On the December 1st 1974 a TWA flight was coming in to land at Dulles Airport, Washington DC.
As it approached the runway the air traffic controller uttered the words “cleared for approach”. Shortly afterwards the plane crashed into the side of Mount Weather. All 92 passengers and crew died.
In the investigation that followed it became clear that the accident was caused by a simple miscommunication. When the Air Traffic Controller said “cleared for approach” he meant “the runway is empty”, the crew of the plane however heard “continue on this trajectory” and ploughed straight into the side of a mountain.
A terrible mistake that should never have happened
I have no doubt that you know all about the accident pyramid. If you work in the safety industry you incorporate it into your every waking moment.
To create a safe working environment focus on removing the near misses, stop them from happening:
Lots of near misses lead to a few minor accidents
Lots of minor accidents lead to a few serious accidents
Lots of serious accidents lead to a fatality
If you work in the safety industry you know that near misses kill.
So the way to prevent fatal accidents is simple, every time you have a near miss, report it, act on it, and remove its cause and the chances of having a death drop.
The logic holds true, regardless of whether you work in a call centre, a supermarket, a nuclear power plant or the airline industry.
This is not new news
The safety pyramid was developed by H. W. Heinrich in 1931. The idea was widely accepted by the 1970’s and the Federal Aviation Authority (who were responsible for policing the skies) had made it a legal obligation that pilots report near misses. Not doing so was a federal offence.
But despite the law near misses were going unreported.
This was far from the first time that a plane had had a close encounter with Mount Weather. Only 6 weeks earlier a United Airlines flight screamed meters above the tree tops, terrifying the birds when its pilots had made exactly the same mistake. But not one of the crew of the United Airlines flight said a word.
What were they thinking?
If they had reported the incident the passengers and crew of TWA flight 514 may very well still be alive. They all knew how close to death they had come, yet they kept their mouths firmly shut.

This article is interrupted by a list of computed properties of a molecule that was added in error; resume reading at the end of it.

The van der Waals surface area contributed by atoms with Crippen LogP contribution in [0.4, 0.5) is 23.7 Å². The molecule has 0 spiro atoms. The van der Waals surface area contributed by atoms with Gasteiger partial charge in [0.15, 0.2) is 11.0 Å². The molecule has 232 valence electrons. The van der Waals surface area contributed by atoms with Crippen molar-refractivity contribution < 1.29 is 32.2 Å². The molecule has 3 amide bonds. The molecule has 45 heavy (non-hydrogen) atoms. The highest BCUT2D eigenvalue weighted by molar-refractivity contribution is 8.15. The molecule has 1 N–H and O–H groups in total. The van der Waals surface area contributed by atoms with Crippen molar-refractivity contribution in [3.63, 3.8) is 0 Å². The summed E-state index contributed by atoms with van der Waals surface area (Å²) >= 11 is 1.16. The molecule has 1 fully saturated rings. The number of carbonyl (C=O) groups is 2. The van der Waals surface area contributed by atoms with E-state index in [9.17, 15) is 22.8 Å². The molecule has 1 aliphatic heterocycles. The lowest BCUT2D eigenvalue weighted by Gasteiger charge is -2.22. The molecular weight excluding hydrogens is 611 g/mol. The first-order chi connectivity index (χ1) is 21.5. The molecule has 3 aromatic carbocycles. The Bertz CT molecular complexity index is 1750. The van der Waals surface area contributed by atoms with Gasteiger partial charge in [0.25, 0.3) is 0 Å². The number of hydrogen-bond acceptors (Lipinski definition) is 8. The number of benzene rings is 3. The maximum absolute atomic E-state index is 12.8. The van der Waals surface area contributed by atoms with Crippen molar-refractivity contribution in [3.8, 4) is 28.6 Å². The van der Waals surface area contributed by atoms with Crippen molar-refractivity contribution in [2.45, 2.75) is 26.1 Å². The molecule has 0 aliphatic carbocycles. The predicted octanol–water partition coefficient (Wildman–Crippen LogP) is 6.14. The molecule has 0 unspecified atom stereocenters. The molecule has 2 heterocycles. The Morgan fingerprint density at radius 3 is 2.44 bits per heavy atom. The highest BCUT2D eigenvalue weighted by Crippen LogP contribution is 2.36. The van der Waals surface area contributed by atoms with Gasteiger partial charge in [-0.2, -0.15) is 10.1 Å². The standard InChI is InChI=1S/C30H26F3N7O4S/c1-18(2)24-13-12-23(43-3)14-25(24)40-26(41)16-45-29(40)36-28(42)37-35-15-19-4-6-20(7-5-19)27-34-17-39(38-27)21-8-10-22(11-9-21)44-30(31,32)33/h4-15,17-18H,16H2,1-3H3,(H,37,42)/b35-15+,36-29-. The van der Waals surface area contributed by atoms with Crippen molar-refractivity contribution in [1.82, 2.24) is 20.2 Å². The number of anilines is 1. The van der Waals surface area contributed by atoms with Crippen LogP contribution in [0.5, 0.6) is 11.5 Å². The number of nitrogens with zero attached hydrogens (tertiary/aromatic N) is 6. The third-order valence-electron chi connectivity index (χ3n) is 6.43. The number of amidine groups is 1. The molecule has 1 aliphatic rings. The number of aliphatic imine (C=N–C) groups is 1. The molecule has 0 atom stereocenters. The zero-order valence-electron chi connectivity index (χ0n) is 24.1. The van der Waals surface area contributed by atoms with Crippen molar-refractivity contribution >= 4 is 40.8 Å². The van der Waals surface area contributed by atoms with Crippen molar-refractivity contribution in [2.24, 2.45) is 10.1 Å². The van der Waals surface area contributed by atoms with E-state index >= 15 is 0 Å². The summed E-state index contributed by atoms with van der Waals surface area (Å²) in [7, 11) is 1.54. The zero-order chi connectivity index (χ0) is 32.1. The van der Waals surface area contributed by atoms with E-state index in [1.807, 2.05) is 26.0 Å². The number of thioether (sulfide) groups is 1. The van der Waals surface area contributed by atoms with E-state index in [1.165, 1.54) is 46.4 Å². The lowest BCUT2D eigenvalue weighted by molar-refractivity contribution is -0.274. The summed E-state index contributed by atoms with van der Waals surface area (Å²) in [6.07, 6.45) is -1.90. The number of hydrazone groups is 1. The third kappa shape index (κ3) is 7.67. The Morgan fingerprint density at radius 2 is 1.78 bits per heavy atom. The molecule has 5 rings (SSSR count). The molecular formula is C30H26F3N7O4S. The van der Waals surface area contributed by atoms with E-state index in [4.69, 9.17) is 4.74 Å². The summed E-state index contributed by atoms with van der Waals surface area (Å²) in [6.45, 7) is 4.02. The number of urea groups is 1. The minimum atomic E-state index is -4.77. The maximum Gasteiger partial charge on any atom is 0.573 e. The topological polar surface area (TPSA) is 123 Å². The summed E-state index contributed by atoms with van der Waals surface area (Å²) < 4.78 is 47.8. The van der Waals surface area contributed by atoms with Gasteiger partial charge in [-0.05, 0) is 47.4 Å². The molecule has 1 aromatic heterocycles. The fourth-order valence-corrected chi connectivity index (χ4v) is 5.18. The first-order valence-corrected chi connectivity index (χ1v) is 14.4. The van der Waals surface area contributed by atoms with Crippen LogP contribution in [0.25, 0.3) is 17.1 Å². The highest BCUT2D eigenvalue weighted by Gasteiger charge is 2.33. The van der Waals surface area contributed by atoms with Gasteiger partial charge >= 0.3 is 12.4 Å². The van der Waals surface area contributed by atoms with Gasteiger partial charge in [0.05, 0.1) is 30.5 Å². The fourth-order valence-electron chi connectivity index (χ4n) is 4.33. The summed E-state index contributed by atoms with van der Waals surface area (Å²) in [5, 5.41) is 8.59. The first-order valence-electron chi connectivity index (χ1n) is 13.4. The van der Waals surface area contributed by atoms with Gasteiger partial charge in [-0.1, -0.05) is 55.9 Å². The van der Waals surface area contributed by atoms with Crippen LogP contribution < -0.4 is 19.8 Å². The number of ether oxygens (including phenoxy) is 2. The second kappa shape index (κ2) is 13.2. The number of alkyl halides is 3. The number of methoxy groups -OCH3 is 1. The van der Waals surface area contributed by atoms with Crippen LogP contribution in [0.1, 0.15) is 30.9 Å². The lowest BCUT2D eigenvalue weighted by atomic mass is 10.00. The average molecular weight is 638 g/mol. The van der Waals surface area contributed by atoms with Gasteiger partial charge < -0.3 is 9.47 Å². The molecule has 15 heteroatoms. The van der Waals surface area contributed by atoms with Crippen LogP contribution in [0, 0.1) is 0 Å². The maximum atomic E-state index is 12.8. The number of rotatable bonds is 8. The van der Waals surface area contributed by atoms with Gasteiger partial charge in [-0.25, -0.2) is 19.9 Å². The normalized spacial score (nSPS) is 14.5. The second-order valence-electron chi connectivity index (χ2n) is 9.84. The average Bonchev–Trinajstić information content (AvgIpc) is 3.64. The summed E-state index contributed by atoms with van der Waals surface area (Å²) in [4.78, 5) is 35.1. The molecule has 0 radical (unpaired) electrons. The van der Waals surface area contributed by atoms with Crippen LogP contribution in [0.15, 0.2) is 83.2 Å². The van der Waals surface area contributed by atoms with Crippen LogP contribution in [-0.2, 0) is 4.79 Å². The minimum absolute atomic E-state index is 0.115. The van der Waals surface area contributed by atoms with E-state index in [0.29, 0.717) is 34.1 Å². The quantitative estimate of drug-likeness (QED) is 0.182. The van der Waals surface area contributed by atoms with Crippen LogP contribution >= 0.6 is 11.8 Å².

Why? Because they were scared.
If they had reported the near miss to the FAA they would have immediately been investigated for misconduct. The pilots could have lost their hard won, highly paid jobs in an instant if they were suspected of being at fault by the FAA. So the pilots had a choice:
Either report the incident and take their chances with the unemployment queue
Or keep their mouths shut and chalk it up to experience.
What would you do?
So the only way to overcome the problem was to remove the fear.
It must have been hard for them, but in the end the FAA realised that they were the problem, so they subcontracted out accident reporting to NASA.
NASA set up the Aviation Safety Reporting System (ASRS). They collate and investigate all the near miss data, detail the causes and pass the data onto the FAA who then use it in accident reduction programmes. But first they strip out the names of everybody involved so the data is totally anonymous.
Sensing that pilots may still be reluctant to report incidents the FAA went a step further. If you are a pilot who has come under suspicion of misconduct by the FAA and you can show that you reported the incident to ASRS then, in the eyes of the FAA, it shows you have a “constructive safety attitude”, which is as close as the FAA get to giving anybody a Get out of Jail Free Card.
It is all about human nature
NASA have no power to prosecute anybody, nobody is scared of reporting a near miss, nobody gets blamed. And they issue get out of jail cards.
If you go to the ASRS web site they have a catchy little strap line that says it all:
Confidential Voluntary Non-Punitive
People will always act in their own interests first. So if you really want to improve safety remove fear and blame from those who get things wrong.